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M. Michael Eisenberg, M.D.
JAMA. 1959;171(11):1603. doi:10.1001/jama.1959.03010290161031.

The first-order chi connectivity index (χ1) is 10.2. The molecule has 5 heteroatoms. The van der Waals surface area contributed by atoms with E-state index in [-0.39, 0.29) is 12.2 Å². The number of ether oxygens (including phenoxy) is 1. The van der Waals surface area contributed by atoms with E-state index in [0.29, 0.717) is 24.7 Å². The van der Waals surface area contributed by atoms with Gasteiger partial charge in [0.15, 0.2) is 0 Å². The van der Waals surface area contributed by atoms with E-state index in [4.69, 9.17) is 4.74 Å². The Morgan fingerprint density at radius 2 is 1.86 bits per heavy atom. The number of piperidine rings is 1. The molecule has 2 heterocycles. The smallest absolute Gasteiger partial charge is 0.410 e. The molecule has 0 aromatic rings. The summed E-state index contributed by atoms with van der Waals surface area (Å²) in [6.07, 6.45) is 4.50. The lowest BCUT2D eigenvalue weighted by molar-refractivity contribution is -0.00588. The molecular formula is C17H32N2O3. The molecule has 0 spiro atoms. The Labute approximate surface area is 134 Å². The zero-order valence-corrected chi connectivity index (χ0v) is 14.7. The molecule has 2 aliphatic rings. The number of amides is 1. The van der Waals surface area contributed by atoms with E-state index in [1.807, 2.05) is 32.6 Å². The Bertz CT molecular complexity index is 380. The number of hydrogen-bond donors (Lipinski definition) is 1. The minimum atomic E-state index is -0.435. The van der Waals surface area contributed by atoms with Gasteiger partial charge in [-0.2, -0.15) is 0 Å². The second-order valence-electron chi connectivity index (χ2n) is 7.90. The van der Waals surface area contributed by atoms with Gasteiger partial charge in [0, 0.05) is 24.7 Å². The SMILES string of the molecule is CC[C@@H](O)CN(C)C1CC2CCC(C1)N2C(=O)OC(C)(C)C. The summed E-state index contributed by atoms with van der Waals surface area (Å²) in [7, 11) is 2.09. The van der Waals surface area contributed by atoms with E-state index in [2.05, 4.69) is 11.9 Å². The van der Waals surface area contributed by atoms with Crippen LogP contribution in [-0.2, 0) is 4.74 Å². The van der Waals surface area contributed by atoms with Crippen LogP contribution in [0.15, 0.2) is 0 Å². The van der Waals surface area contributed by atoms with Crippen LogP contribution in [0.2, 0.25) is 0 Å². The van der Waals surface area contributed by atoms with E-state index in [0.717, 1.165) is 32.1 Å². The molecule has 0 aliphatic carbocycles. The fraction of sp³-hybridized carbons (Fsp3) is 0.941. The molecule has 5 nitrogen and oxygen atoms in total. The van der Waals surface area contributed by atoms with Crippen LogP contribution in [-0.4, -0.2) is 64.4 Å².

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To the Editor:—  Dr. Eisenstadt is correct in pointing out that bishydroxycoumarin is not generally given in divided dosages and that 200 mg. per day is an uncommonly large amount. My original protocol read "50 mg. q. d."; it was misinterpreted by the editors as "50 mg. q. i. d.," or four times the intended amount, and the error was overlooked in proofreading.Dr. Eisenstadt is misinformed in believing that a prothrombin time of 21% "would hardly be low enough to cause the nose bleeding." A number of authors have pointed out that no reliable relation can be discerned between the onset of hemorrhage and the prothrombin, bleeding, or coagulation times. While it appears desirable to maintain a prothrombin time of 15 to 25% of normal in a patient taking bishydroxycoumarin, intravascular clotting has occurred at lower and hemorrhagic diathesis at higher levels.As pointed out in the protocol, "blood


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